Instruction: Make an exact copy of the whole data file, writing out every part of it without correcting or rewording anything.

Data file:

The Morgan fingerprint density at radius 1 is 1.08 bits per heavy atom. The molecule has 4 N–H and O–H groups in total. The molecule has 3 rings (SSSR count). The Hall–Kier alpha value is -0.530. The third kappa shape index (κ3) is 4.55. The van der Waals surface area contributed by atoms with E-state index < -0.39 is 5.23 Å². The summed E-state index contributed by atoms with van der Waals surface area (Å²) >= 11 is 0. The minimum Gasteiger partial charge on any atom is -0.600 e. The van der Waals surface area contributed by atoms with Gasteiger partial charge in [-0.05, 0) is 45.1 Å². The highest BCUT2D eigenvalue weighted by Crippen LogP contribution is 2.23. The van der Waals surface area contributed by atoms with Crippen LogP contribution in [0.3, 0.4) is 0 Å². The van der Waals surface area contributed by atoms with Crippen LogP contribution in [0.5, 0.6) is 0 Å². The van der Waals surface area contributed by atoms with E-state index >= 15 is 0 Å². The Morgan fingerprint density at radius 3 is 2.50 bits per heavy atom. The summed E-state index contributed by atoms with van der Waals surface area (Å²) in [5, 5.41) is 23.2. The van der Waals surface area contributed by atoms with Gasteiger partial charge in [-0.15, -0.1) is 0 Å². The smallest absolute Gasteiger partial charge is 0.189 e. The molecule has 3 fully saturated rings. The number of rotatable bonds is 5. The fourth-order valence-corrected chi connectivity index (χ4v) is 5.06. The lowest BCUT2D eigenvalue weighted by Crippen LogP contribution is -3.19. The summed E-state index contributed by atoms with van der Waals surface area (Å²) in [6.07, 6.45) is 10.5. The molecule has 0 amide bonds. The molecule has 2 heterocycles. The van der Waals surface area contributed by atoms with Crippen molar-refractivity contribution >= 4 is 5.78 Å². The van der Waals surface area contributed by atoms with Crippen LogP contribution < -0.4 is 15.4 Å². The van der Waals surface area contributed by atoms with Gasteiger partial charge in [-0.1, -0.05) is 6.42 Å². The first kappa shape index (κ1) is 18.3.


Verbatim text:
The Morgan fingerprint density at radius 1 is 1.08 bits per heavy atom. The molecule has 4 N–H and O–H groups in total. The molecule has 3 rings (SSSR count). The Hall–Kier alpha value is -0.530. The third kappa shape index (κ3) is 4.55. The van der Waals surface area contributed by atoms with E-state index < -0.39 is 5.23 Å². The summed E-state index contributed by atoms with van der Waals surface area (Å²) >= 11 is 0. The minimum Gasteiger partial charge on any atom is -0.600 e. The van der Waals surface area contributed by atoms with Gasteiger partial charge in [-0.05, 0) is 45.1 Å². The highest BCUT2D eigenvalue weighted by Crippen LogP contribution is 2.23. The van der Waals surface area contributed by atoms with Crippen LogP contribution in [0.3, 0.4) is 0 Å². The van der Waals surface area contributed by atoms with Crippen LogP contribution in [0.5, 0.6) is 0 Å². The van der Waals surface area contributed by atoms with E-state index >= 15 is 0 Å². The Morgan fingerprint density at radius 3 is 2.50 bits per heavy atom. The summed E-state index contributed by atoms with van der Waals surface area (Å²) in [5, 5.41) is 23.2. The van der Waals surface area contributed by atoms with Gasteiger partial charge in [-0.15, -0.1) is 0 Å². The smallest absolute Gasteiger partial charge is 0.189 e. The molecule has 3 fully saturated rings. The number of rotatable bonds is 5. The fourth-order valence-corrected chi connectivity index (χ4v) is 5.06. The lowest BCUT2D eigenvalue weighted by Crippen LogP contribution is -3.19. The summed E-state index contributed by atoms with van der Waals surface area (Å²) in [6.07, 6.45) is 10.5. The molecule has 0 amide bonds. The molecule has 2 heterocycles. The van der Waals surface area contributed by atoms with Crippen molar-refractivity contribution >= 4 is 5.78 Å². The van der Waals surface area contributed by atoms with Crippen LogP contribution < -0.4 is 15.4 Å². The van der Waals surface area contributed by atoms with Gasteiger partial charge in [-0.1, -0.05) is 6.42 Å². The first kappa shape index (κ1) is 18.3.